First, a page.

That’s not necessarily wrong. One theory is that they were cultural identifiers. In a similar way to how many Muslims whose families would not have worn hijab 20 years ago do now as a way to identify with the broader Muslim community. The intent might have been to draw cultural distinctions. “We are not those people. We do things in this particular way.” Modern culture as well has lots of ritualistic things that are common among various communities. I’m Appalachian, so we eat ramps in the springtime and I’ll be honest that I resent that foodies from urban areas are infringing upon this part of our culture. Obviously, ramp-eating in April doesn’t reach the level of religious dictate, but it’s a cultural dietary peculiarity that serves to distinguish our culture. It’s easy to see how such things can easily rise to the level of religious dictate when put in the right set of political and cultural circumstances.

That’s true of many tribal peoples, however. There are many completely arbitrary dietary rules (and other kinds of rules) that serve to distinguish the tribe from “others.” There may also be rules that apply to certain subgroups within tribes, such as clans (which may be prohibited from eating their totem or ancestral animal), women, warriors, or priests.

Now I have a hankering for a pulled pork sandwich. :frowning:

I asked this question of an Orthodox Jewish co-worker. He said “no.” But back then, pigs were often diseased, and shellfish was not considered safe to eat in the summer. So there is some logic to it.

The only “doctrine” is, as others have said, that G-d said so. Beyond that is plenty of speculation, but nothing that can be considered doctrine. In fact, there is a school of thought in Judaism that says attempting to discern human logic and reasoning in divine commandments is a bad thing to do. (Because then one might work around the “reason” and think of a way it wouldn’t apply to him, and it turns out G-d’s wisdom is way deeper than his own. The Biblical precedent for this is King Solomon, who is acknowledged as the wisest of humans, and felt he was steadfast enough in his faith to not be led astray by marrying too many women, but it turned out that G-d knew human nature better than he did and he indeed strayed.)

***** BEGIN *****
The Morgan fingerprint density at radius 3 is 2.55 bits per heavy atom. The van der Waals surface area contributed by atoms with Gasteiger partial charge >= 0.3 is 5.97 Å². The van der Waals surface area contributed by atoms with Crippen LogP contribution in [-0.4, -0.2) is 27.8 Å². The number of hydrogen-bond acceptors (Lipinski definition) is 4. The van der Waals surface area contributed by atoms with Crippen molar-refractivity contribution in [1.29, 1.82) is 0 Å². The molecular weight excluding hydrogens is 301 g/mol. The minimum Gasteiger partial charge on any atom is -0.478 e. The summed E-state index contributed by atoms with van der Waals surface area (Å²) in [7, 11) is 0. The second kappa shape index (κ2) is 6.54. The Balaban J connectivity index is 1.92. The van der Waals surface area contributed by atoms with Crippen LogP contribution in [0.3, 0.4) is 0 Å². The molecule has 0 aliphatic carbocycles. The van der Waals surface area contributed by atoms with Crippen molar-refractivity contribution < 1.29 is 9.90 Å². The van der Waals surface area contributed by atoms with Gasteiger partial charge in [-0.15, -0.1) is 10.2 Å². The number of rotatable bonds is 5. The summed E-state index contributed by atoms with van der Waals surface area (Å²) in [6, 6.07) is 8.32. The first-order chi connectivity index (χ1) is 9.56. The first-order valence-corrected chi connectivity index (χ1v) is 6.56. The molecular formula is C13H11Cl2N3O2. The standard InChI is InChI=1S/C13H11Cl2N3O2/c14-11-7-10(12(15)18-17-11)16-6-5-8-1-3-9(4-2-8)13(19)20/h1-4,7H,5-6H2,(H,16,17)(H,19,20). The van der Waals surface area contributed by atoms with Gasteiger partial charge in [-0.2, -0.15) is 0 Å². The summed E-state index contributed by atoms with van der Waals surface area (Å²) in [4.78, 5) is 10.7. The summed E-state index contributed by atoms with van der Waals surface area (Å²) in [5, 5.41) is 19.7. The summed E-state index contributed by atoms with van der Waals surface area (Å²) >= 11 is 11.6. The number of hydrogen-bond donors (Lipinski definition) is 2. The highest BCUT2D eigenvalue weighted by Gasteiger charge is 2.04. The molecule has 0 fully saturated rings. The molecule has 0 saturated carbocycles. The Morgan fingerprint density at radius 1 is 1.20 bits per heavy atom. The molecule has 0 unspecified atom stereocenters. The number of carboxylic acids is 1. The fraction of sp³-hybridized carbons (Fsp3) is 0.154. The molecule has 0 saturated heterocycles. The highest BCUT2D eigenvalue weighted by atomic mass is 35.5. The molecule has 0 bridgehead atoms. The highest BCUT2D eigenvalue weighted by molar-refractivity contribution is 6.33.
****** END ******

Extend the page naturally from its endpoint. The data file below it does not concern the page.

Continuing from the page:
That said, there are those who feel that speculation about the reasons for commandments is not a bad thing (as long as one acknowledges that the true reasoning is divine and possibly not what he speculates), and among those speculations are:

[ul]
[li]Keeping Jews separate from non-Jews (as mentioned above)[/li][li]Restricting one’s food to creatures not considered violent or disgusting leads to refinement of character/spirit[/li][li]Slaughter in the kosher manner is especially painless to these particular animals, whereas it would be cruel to other animals[/li][/ul]

Ultimately, though, it still comes down to, G-d has his reasons and we trust they’re for our benefit.

Another suggestion I read was that the group that came up with the rules was heavily OCD. The article pointed out that a lot of the animals that are forbidden don’t fit a pattern - if it’s a fish, it should have scales. If it’s a field animal, it should have split hooves and chew its cud. The icky things that crawl along the sea bottom are probably not good, particularly in a culture with less connection to the sea - shellfish that travel a distance to the table are likely even less safe… and so on.

The meat vs. dairy prohibition was alleged to relate to how the neighbouring tribe had a delicacy that involved cooking a calf in its mother’s milk, which sounds pretty gross - so maybe the tribal identifier is logical. (Recall the whole tale of Lot and his daughters is a just-so-story about how their neighbour tribes are the offspring of incest).

Plus, pigs (a) don’t sweat and (b) have minimal protection from the sun. They therefore (like many other animals, like elephants) roll in mud for skin protection. In more desert climates and with smaller enclosures, the mud is not terribly hygienic, adding to the sense of disgust. And pigs like humans are omnivores, not grazers, thus competing with humans for available food. The prohibition against eating carnivores or non-herbivores probably also relates to the risk those may be more likely to be eating unappetizing dead animals, some “carnivores” are scavengers too.

(Just curious - I there an kosher equivalent hierarchy for eating or not eating different birds? One would assume the same disgust at eating carnivores or scavengers should apply to some of our feathered friends. Or were these roles a bit harder to nail down for birds?)